Saturday, July 04, 2009

VOMC welcomes Saskatchewan government’s proposal to allow commissioners to refuse to marry same-sex couples

The Voice of the Martyrs welcomes the government of Saskatchewan’s decision to propose legislation that would allow provincial marriage commissioners to refuse to perform same-sex marriages for religious reasons.  According to the Saskatoon StarPhoenix, Justice Minister Don Morgan announced on Friday that the government would refer two versions of new legislation containing a religious exemption to the Saskatchewan Court of Appeal to rule whether they would conform with the Charter of Rights and Freedoms. Two legislative options will be put to the court, he said. "One would grandfather the existing marriage commissioners that are reluctant or unwilling to perform a same-sex marriage and the second option would grant religious exemption for not only the existing ones, but for future marriage commissioners that would have the same concerns." 

The previous NDP government had told marriage commissioners that they had to marry gay and lesbian couples, regardless of their personal religious beliefs. On May 23, 2008 a Saskatchewan human rights tribunal ruled that marriage commissioner Orville Nichols was guilty under the Saskatchewan Human Rights Code of discriminating against a gay couple whom he refused to marry three years ago.  He was ordered to pay $2,500 in compensation to the "couple", who claimed that the refusal was "pretty devastating" to them.  They were later married by another commissioner. Nichols, who has been a marriage commissioner for 25 years, has consistently said that his refusal was based on his religious beliefs. He has since filed a suit in the Prince Albert Court of Queen's Bench, claiming the Saskatchewan government is violating the Charter rights of the province's marriage commissioners.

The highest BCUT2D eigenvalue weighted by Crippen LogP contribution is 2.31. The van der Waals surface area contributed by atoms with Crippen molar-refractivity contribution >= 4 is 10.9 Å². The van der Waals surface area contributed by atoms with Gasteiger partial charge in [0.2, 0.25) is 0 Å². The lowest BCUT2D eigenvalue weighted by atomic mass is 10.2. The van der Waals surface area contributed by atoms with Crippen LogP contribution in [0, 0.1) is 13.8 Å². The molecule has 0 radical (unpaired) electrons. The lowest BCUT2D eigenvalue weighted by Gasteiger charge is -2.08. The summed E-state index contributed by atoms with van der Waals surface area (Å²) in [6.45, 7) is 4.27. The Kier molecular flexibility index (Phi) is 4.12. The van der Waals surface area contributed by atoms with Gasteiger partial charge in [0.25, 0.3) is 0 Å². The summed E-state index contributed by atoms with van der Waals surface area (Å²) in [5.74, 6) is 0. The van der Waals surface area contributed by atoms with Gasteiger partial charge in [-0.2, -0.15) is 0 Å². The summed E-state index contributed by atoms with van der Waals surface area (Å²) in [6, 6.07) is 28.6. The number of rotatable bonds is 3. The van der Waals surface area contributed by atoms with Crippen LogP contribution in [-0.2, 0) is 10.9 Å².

Of the two options that the Saskatchewan government is proposing, the second provides far better protection of religious freedoms in our opinion.  To simply grant existing commissioners their full religious rights is merely a stop gap measure that would not protect the rights of future commissioners who might change their convictions or of citizens who might in the future wish to perform the duties of a marriage commissioner but who would be denied that possibility because of his or her religious views.  Such discrimination is wrong and should be addressed with this legislation.

Please pray as the Saskatchewan Court of Appeal considers these proposals. Why not post a pray to this effect on our new online prayer wall?

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